Presented as a plate with small ravioli on top of a small pile of vegetables, the waiter gave way to the chef to finish the cooking by adding the Brown Butter Nage. The chef explained the making of the sauce and doused our ravioli with it. When he left our table, we tried the little saucer shaped ravioli and veggies. The simple sauce made it rich and creamy and the flavors blended very well. This was another winner for sure.

#5. Lemon Apple Cider Sorbet with Cinnamon Vodka

The chef came to our table to finish this one with the cinnamon vodka. The flavors were definitely distinct and the vodka was a nice addition to give it a bit of a stronger flavor. As you might expect though, it was relatively light overall and cleansed and chilled my pallet for the next course.

#6. Half Quail, Foie Gras Medallion, Foie Gras Butter Toast, Grilled Pear Gastrique

Similar to the scallop, I wasn’t particularly excited for this course and I was probably even more reluctant to eat it. While I had had foie gras once previously, I wasn’t ever looking for a repeat. I wasn’t a big fan of the taste and after learning how it was made, I honestly felt it was disgusting. Nonetheless, a lot of restaurants serve it locally and many see it as a delicacy. While I disagree, I decided to consume it.

My whole experience with this course was pretty much a disaster. The first issue was my fault. Not being a frequent consumer of quail, I took what must have been a leg in my mouth and after a couple chews, I realized I had eaten a bone. I slyly removed it from my quail-hole and started on another piece. It turns out the quail was pretty good without the bones. The gastrique added a nice flavor but the waiter stated that it was grilled peach and cranberry while the menu said it was pear. The meat was exceptionally tender.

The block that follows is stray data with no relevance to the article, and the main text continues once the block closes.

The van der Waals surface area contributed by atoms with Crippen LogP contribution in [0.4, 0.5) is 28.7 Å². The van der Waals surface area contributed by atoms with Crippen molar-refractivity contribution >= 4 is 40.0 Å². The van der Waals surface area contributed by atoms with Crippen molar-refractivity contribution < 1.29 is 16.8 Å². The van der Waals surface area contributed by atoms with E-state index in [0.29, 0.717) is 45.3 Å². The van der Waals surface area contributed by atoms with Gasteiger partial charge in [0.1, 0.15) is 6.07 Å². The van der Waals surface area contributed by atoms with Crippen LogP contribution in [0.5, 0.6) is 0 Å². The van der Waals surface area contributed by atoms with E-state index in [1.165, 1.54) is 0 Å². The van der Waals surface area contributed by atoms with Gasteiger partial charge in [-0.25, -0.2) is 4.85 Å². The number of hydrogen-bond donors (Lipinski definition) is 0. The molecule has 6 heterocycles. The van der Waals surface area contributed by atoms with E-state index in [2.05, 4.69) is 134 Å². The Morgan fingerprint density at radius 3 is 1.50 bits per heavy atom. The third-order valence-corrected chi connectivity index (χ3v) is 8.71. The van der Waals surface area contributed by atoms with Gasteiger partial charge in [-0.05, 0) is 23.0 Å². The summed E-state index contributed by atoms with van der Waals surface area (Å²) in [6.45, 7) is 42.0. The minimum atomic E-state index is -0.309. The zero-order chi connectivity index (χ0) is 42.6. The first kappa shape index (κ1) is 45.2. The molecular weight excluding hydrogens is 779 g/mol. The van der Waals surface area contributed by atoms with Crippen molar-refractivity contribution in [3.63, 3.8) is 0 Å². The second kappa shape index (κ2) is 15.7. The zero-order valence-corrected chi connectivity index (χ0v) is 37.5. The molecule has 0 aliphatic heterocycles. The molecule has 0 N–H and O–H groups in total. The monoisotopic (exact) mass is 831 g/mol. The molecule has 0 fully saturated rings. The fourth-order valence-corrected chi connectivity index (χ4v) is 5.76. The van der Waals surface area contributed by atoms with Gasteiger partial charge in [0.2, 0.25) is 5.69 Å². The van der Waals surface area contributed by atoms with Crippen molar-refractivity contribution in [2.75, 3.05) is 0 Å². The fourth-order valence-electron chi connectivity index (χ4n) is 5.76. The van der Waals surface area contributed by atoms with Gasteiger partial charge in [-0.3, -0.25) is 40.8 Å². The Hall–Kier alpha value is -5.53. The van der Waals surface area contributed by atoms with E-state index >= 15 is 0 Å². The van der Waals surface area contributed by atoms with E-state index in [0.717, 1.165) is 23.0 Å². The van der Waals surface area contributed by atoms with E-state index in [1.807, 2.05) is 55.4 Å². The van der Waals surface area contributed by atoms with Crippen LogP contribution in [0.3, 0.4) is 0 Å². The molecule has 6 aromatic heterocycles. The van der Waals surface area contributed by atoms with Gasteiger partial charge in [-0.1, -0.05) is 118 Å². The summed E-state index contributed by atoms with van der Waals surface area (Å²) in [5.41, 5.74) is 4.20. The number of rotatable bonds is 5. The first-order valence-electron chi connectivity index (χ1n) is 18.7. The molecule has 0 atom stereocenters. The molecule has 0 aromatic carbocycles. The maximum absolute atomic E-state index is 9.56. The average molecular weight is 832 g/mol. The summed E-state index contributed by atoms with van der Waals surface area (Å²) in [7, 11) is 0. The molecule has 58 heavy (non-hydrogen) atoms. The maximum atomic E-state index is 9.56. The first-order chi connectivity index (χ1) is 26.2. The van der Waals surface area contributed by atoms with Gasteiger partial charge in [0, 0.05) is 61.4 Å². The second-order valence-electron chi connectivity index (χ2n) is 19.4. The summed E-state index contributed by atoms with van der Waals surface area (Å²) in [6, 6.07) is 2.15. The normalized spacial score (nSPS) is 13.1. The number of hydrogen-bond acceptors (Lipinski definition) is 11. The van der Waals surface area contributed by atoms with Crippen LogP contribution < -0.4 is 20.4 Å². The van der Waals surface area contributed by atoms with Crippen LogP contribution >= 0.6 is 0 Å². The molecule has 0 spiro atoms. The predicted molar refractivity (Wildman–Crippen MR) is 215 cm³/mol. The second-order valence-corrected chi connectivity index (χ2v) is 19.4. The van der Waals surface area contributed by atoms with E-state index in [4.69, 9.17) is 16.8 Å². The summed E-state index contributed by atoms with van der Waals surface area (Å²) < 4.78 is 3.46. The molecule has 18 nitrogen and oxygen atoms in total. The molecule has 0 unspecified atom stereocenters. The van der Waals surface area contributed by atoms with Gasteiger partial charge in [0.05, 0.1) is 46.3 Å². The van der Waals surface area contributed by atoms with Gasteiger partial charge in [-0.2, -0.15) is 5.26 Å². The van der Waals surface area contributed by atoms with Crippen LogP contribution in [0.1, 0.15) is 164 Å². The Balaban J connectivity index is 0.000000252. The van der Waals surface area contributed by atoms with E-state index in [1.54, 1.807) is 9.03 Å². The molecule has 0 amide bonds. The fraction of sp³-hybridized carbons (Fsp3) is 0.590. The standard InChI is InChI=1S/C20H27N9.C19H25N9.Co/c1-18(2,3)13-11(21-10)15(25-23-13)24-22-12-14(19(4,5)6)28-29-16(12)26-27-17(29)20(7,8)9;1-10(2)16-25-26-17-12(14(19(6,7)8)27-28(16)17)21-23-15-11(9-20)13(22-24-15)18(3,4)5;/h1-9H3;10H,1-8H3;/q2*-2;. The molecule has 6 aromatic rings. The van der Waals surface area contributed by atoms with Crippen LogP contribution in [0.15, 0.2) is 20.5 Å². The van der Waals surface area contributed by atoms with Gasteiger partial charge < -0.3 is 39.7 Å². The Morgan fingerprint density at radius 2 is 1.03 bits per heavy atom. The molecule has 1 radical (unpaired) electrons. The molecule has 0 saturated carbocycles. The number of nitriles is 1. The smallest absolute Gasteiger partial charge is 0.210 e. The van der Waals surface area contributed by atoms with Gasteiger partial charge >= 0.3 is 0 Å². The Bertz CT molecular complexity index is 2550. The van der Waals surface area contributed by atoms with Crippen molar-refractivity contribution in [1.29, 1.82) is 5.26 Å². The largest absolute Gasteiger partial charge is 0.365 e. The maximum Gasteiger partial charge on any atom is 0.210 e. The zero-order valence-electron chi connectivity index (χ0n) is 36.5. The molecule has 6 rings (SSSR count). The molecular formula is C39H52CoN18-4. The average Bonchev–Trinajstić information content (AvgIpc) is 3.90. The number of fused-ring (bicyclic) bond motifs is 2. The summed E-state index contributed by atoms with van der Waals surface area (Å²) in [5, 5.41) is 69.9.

The foie gras was exactly as I expected – not something I loved. It was alright, but it won’t be something I look forward to in the future. My attitude regarding it didn’t change.

#7. Carved Lamb Rack, Braised Leg, White Bean Puree, Kale, Oven Roasted Tomato

This dish consisted of a well-cooked and very tender piece of lamb and a rarer portion. While I don’t eat lamb or rare meat frequently, this was a solid course. The flavor of the meat was drawn out with its seasoning and the white bean, kale, and tomato. It was really well done and while it was again something I probably wouldn’t have ordered on my own, I was pleased with the result.

#8. Apple Tart Tatin, 7 Year Aged Cheddar, Toasted Walnuts, Bourbon Ice Cream

The ice cream on this course made this a double bourbon dinner which pleased me so. Even though I was starting to get full by this point, I was most definitely ready for this treat. I first tried the cold concoction which had a pretty significant bourbon flavor. I was not the least bit unhappy about that. I’ve worked hard for years to acquire a taste for bourbon and it wasn’t lost on me that the ice cream was fit for any level of bourbon love.